Five of the top ten most ethical places to travel in 2008 were in Latin America, at least according to one grass-roots organization.
January 13, 2009
Off to work--although some might not call it that. There are vendors to meet, samples to inspect, and plenty of shops to visit right here in our neighborhood. First, to Arandú, a high-end shop for the polo enthusiasts and wealthy gauchos, everything from horse blankets to fine leather saddles and boots. I could spend hours here.
Next, the posh boutiques along Avenida Alvear and neighboring side streets. The women in Buenos Aires remind me of Parisian women. They dress beautifully and care extravagantly about their appearance. There may be something to their high-protein, grass-fed beef diet because they’re all size 2 or smaller. My friend, Cynthia, who lives in the Belgrano district, is a perfect size 8. For many years she had to buy her clothes in the U.S..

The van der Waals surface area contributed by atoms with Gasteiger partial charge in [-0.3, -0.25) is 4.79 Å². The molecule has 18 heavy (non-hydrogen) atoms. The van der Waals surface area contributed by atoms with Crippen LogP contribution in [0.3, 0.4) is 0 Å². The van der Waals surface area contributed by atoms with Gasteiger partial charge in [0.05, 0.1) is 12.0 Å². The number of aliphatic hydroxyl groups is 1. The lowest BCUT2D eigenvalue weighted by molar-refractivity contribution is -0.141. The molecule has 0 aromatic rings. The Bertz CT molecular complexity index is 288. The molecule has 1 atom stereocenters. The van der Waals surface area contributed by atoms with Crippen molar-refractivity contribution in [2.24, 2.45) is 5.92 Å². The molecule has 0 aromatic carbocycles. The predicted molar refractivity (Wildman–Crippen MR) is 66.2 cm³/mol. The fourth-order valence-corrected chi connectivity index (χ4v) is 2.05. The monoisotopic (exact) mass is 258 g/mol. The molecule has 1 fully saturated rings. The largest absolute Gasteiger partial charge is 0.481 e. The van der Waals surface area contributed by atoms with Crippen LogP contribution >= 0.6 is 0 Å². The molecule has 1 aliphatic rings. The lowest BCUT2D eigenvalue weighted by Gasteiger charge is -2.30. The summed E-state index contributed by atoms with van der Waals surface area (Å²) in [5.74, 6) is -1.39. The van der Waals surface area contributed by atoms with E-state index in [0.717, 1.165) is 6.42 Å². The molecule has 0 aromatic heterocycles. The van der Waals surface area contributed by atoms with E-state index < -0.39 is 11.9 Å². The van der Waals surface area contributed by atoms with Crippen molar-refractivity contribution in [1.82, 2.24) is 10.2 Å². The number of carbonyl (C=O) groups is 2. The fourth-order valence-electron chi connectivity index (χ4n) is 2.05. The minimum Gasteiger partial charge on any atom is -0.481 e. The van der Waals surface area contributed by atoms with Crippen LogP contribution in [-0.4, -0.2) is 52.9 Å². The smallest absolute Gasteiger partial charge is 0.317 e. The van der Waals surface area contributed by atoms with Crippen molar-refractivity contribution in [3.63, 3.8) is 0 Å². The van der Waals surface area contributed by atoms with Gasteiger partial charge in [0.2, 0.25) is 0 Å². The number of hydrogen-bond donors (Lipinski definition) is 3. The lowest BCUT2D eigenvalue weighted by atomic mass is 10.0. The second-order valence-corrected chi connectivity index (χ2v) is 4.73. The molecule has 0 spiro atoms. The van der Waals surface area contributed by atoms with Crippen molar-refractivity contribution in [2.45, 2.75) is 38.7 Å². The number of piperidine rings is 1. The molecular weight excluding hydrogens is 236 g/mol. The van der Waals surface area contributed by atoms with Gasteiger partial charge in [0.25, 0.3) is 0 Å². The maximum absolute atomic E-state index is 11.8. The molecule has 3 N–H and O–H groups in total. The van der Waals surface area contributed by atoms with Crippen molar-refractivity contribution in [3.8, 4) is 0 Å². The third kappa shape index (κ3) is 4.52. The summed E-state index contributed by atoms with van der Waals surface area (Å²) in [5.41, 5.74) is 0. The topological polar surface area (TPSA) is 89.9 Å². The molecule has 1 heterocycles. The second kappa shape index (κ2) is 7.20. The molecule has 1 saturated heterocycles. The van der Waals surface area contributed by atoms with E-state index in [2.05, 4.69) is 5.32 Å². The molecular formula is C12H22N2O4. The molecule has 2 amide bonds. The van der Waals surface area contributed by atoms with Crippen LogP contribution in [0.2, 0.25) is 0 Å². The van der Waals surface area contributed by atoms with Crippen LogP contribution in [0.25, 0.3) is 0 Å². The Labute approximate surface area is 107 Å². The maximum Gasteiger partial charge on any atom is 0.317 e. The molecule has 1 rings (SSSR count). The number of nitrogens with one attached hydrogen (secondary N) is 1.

Time for lunch. Knowing that we’ll feast on bife tonight, we opt for a lighter lunch of baked empanadas at El Sanjuanino. The hot flakey dough encases nearly a dozen varieties of fillings. At a little more than 50 cents each, I can afford to be adventurous. I go for three: a cheese & onion, the spicy beef, and one spinach. Delicioso!
Afterwards, we hop a taxi to the Villa Crespo, the leather district. Taxis in town are easy and inexpensive, too. Unlike in so many major cities, there’s no dearth of cabs and a trip of any distance rarely costs more than a few bucks (the 3.5 pesos-to-one dollar exchange doesn’t hurt either).
After all, nothing mars my day like being taken for a ride. How about you?